KPMG Spark Blog
If you are setting up a business then one of the most important decisions you will need to make is the company structure you choose for that business. Two of the most popular business structures are corporations (also known as Inc., which is short for incorporated) and limited liability companies (LLC).
While both of these business structures offer limited liability that will protect your personal assets in case of a lawsuit against the company, they are unique from one another in terms of management, structure, and taxation. Understanding the advantages and disadvantages of each company structure will give you a better idea of which one is right for your business.
For many people, taxation will be the main driver behind whether they choose to establish their company as a corporation or an LLC. If you choose to form your business as an LLC then you will be subject to "pass-through" taxation. What this means is that the business itself will not pay taxes. Rather, those taxes are paid by the individual members of the LLC and the losses and expenses that the business generates will be reported on individual tax returns.
Corporations can be quite different depending on the type of corporation your business is. An S corporation is, like an LLC, a "pass-through" tax entity, so the corporation itself is not taxed and individuals can use business expenses as deductions on their personal tax returns. A C corporation, on the other hand, is a separate entity and is taxed separately from its shareholders, members, and directors. Corporate income splitting can also result in lower overall tax obligations for a C corporation. However, shareholders may also have to pay taxes on any dividends that are paid out to them by the corporation, leading to "double taxation."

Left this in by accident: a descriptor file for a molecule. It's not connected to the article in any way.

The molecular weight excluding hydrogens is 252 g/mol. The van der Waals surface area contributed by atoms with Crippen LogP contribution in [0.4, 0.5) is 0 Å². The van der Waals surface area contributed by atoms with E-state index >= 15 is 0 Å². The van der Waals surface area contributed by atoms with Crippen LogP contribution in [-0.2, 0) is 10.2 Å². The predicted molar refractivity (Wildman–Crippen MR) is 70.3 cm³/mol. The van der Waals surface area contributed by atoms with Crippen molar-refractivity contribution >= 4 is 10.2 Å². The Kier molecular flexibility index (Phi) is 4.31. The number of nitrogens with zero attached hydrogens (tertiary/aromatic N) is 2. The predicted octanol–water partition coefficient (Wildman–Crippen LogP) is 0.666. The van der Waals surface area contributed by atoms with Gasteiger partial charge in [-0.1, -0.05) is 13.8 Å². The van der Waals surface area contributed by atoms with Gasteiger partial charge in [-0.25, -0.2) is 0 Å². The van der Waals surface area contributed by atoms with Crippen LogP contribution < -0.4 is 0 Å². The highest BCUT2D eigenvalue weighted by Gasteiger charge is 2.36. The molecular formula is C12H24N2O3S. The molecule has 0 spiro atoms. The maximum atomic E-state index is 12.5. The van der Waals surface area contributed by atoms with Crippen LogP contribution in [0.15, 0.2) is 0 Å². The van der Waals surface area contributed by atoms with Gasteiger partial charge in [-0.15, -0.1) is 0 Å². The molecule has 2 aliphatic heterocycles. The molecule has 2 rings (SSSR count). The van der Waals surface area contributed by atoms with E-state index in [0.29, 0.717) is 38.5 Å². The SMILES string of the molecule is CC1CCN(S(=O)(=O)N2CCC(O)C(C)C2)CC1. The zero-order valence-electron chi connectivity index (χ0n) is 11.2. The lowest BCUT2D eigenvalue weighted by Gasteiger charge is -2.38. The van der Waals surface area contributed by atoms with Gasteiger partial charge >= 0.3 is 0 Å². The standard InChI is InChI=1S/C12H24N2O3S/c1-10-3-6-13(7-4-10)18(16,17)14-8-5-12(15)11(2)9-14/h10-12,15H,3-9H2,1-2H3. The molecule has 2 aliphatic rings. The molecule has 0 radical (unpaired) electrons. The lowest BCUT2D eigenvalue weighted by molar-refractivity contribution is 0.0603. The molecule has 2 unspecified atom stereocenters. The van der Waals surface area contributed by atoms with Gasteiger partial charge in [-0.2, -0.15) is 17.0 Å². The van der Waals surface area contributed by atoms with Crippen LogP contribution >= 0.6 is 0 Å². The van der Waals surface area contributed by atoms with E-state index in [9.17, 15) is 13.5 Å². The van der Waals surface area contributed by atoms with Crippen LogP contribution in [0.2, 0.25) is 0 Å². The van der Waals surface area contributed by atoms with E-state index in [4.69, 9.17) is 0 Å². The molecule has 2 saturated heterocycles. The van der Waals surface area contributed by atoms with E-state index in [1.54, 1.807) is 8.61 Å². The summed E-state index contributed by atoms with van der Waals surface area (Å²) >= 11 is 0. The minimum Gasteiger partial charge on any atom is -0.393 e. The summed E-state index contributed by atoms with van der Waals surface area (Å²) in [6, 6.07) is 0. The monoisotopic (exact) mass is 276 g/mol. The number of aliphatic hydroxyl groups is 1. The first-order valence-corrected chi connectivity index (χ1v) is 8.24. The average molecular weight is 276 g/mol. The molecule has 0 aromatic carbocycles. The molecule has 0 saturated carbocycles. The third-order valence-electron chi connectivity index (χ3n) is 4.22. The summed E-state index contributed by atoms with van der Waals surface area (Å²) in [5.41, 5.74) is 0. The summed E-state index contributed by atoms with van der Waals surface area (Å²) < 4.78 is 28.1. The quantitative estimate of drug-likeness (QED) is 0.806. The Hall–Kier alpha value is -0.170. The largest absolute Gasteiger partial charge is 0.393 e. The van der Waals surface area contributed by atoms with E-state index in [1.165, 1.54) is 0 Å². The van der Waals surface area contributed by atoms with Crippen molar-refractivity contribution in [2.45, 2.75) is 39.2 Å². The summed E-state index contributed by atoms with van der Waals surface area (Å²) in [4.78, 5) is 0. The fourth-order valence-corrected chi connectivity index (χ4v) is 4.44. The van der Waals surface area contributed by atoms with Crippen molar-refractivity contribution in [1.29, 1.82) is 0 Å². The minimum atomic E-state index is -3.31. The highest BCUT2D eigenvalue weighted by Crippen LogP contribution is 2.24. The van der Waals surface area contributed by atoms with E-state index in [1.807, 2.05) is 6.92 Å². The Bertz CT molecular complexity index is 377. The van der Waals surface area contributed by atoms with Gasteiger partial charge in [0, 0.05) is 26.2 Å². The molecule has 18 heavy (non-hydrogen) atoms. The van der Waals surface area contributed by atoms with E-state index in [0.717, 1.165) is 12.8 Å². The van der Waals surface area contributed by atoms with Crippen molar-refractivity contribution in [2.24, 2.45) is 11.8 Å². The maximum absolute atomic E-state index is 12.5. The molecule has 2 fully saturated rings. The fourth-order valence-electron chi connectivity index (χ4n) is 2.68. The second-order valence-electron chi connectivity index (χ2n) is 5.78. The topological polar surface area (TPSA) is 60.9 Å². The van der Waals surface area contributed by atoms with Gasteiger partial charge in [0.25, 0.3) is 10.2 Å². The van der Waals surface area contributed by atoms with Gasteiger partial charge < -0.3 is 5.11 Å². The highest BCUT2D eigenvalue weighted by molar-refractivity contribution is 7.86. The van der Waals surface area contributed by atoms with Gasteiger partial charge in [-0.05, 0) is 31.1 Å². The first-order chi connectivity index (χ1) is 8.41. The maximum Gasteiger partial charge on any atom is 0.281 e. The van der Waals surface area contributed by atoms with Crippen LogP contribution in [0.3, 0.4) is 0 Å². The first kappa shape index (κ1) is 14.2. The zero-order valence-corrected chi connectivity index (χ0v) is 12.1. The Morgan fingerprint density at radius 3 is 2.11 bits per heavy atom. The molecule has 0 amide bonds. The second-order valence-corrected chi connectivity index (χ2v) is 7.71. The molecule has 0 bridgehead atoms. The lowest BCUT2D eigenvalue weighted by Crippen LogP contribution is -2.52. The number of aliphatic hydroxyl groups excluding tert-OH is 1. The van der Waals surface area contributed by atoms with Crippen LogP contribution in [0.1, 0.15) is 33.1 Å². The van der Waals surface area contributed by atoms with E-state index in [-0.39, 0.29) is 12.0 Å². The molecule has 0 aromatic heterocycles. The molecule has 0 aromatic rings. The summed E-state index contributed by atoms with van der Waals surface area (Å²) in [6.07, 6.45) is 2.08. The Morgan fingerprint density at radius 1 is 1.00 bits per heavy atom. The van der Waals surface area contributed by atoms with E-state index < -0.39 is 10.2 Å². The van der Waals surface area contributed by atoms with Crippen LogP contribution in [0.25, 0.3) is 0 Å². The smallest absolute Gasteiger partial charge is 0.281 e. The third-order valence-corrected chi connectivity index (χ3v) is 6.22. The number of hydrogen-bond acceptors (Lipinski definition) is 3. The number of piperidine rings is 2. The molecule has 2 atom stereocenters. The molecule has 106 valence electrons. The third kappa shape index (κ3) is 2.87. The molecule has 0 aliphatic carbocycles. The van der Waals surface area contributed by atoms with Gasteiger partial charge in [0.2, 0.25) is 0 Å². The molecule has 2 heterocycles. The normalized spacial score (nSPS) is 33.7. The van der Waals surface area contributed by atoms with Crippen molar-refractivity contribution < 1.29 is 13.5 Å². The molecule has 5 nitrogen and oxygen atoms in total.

Aside from S corporations, which are limited in size and may be profitably used by self-employed individuals, corporations are generally suitable for large entities. Corporations are owned by the shareholders of that company and are operated by the officers. Officers are appointed by the board of directors and the board of directors are, in turn, elected by the shareholders. Because of the complex structure of a corporation and the fact that the directors and officers are accountable to the shareholders, there tends to be limited flexibility in how much control one individual can exert over the corporation. Furthermore, corporations are required to record minutes and hold annual meetings.
An LLC, on the other hand, is often a more appropriate structure for a smaller business entity. An LLC has members instead of shareholders. Members exert a great deal of control over the day-to-day operations of the company. Members may also appoint managers to limited terms who carry out various duties in maintaining and administering the affairs of the business. While members do enjoy greater flexibility in how they operate the company, LLCs cannot issue stock, which may make raising capital more difficult.